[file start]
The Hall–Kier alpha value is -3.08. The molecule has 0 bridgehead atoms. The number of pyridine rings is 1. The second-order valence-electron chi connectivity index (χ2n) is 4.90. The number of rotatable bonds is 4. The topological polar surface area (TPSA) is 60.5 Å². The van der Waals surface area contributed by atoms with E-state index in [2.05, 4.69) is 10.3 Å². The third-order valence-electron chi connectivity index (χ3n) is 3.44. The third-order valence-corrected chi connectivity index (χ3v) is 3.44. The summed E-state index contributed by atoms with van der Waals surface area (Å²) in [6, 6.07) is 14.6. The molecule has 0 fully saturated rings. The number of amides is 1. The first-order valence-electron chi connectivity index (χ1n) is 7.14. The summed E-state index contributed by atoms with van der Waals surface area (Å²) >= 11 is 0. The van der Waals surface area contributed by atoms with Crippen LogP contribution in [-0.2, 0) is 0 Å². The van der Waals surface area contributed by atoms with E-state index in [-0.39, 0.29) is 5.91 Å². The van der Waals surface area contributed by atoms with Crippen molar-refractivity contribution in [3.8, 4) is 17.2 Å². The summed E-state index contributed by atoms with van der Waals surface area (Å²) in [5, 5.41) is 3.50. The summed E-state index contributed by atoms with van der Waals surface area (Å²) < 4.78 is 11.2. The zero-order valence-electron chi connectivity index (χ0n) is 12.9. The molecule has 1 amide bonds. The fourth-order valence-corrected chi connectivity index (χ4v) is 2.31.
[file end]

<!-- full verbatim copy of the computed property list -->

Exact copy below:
The Hall–Kier alpha value is -3.08. The molecule has 0 bridgehead atoms. The number of pyridine rings is 1. The second-order valence-electron chi connectivity index (χ2n) is 4.90. The number of rotatable bonds is 4. The topological polar surface area (TPSA) is 60.5 Å². The van der Waals surface area contributed by atoms with E-state index in [2.05, 4.69) is 10.3 Å². The third-order valence-electron chi connectivity index (χ3n) is 3.44. The third-order valence-corrected chi connectivity index (χ3v) is 3.44. The summed E-state index contributed by atoms with van der Waals surface area (Å²) in [6, 6.07) is 14.6. The molecule has 0 fully saturated rings. The number of amides is 1. The first-order valence-electron chi connectivity index (χ1n) is 7.14. The summed E-state index contributed by atoms with van der Waals surface area (Å²) >= 11 is 0. The van der Waals surface area contributed by atoms with Crippen LogP contribution in [-0.2, 0) is 0 Å². The van der Waals surface area contributed by atoms with E-state index in [-0.39, 0.29) is 5.91 Å². The van der Waals surface area contributed by atoms with Crippen molar-refractivity contribution in [3.8, 4) is 17.2 Å². The summed E-state index contributed by atoms with van der Waals surface area (Å²) in [5, 5.41) is 3.50. The summed E-state index contributed by atoms with van der Waals surface area (Å²) < 4.78 is 11.2. The zero-order valence-electron chi connectivity index (χ0n) is 12.9. The molecule has 1 amide bonds. The fourth-order valence-corrected chi connectivity index (χ4v) is 2.31.